Project Management

Risk Breakdown Structure (RBS)

When doing Risk Management Planning, one input you need is a Risk Breakdown Structure. The model is similar to the Work Breakdown Structure. It may change during the Risk Management Planning Process. Here is an example Risk Management breakdown:

 

  • Technical
    • Requirements
    • Technology
    • Complexity
    • Quality
    • Performance
  • Management
    • Resources
    • Company Vision
    • Capital
  • Organizational
    • Dependencies
    • Budget
    • Prioritization
  • External
    • Contractors
    • Vendors
    • Customer
  • Project Management
    • Estimating
    • Planning
    • Controlling
    • Communication

 

Risk Breakdown Structures will vary between projects. One benefit of doing one is to remind those people engaged in the Risk Identification process of areas to think about. It will also be an input to Qualitative Risk Analysis where probabilities and impacts are assigned.  The impacts can be numerical or High, Medium, Low.

 

Risks are then prioritized according to their potential implications for affecting the Project’s success. Other things to take into account are stakeholder’s risk tolerance levels, reporting formats and how you will track the risks. The next step in the process will be Risk Identification.

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October 11, 2008 - Posted by | Project Management, Risk Management | ,

10 Comments »

  1. Risk management is a difficult thing to tackle since it’s hard to foresee actual versus potential risk. However, having a model is definitely the first step and this breakdown is pretty useful, thanks for posting!

    Alex
    Online project management tool

    Comment by SantexQ | March 23, 2009 | Reply

    • actually actual risk does not exist… actual risk is tantamount to certainty which makes the use of the term risk useless.
      other that that foreseeing risk is not hard once you know and use all 10 methods.(including this one)

      Comment by pink terror | May 30, 2011 | Reply

      • There is a lot of material available ftom PMI. You can also get good books from Amazon. Just search for PMP if you want a PMI sanctioned book.

        Donna

        Comment by Donna Ritter | June 18, 2011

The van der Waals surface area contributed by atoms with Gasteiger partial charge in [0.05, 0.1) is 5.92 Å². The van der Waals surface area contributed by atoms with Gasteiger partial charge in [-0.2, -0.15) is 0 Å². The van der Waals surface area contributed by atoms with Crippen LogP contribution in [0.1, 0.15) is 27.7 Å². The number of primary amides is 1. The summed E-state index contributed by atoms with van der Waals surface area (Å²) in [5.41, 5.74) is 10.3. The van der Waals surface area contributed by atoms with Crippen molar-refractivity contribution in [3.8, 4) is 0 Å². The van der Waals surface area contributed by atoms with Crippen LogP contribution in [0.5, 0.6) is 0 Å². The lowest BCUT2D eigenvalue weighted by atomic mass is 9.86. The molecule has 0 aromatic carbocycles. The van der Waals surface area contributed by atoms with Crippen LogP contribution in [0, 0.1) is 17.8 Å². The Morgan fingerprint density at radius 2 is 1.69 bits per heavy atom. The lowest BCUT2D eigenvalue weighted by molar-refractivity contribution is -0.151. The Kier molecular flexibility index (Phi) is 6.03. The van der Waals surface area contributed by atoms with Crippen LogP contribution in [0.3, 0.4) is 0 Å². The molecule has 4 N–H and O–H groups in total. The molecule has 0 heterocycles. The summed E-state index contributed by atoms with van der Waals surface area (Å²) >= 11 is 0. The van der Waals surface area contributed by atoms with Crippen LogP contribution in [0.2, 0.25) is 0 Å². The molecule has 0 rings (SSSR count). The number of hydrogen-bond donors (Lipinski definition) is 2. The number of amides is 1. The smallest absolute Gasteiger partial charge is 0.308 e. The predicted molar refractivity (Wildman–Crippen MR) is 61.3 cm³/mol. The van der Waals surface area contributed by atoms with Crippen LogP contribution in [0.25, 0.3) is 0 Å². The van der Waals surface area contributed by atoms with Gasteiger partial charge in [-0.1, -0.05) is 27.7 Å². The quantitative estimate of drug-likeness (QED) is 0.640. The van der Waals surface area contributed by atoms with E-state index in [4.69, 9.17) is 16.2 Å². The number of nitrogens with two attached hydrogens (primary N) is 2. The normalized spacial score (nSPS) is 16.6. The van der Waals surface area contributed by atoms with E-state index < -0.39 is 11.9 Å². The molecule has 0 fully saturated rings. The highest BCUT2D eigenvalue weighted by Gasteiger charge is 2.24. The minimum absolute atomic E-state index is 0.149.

2. hi
    your identification was very useful for me
    thank you
    But why RBS comes to HRM in PM not in Risk Management????????

    Comment by parinaz | May 9, 2009 | Reply

  3. Your welcome!

    Comment by Donna | May 9, 2009 | Reply

  4. Yoour welcome

    Comment by Donna | May 9, 2009 | Reply

  5. The confusion that most have about a RBS is from the beginning definition by Dr. Hillson in 2002 which called the above outline a RBS (to compare it with a WBS); however, the two are entirely different.

    The Hillson definition should more correctly be called a risk classification system, and not a breakdown structure as the 1998 seminal DOD work which defined the WBS. Hillson’s RBS only classifies risk, it does not decomposition them into individually applicable units of measureable risk or risk events.

    In addition, well, you get my point. Thanks.

    PNanouk

    Comment by Paul Nanouk | October 23, 2010 | Reply

    • Excellent comment; it clarifies my confusion over how to use RBS.

      Hillson’s article cites four reasons to use RBS – (1) Identification (2) Assessment (3) Comparison and (4) reporting. Your comment seems to be directed at #1. In all the research I’ve done on the web #1 is the only one mentioned anywhere other than Dr. Hillson’s article. I think that #3 is a niche use and unlikely to occur anywhere that isn’t already using RBS extensively. #4 is a slightly broader niche.

      Can you comment on #2? Have you, or anyone else, used RBS effectively as an aid to Risk Assessment?

      Dr. Hillson’s article assumes that projection of a one dimensional list of risks into a two dimensional hierarchy is superior. There seems to be an unstated assumption that RBS is a way to capture related risk, but related risk doesn’t always fit neatly into a hierarchy – there are more complex relationships. I could imagine a risk relationship diagram as a directed graph with weighted lines connected the risk categories. I’m not sure that the complexity would be worth the cost of setting that up, but I’m not sure that the complexity of RBS is worth the investment.

      Comment by Mark C. Wallace | October 28, 2010 | Reply

      • I have – but you make a good point. The degree at which it will help varies widely between projects.
        Donna

        Comment by Donna Ritter | June 18, 2011


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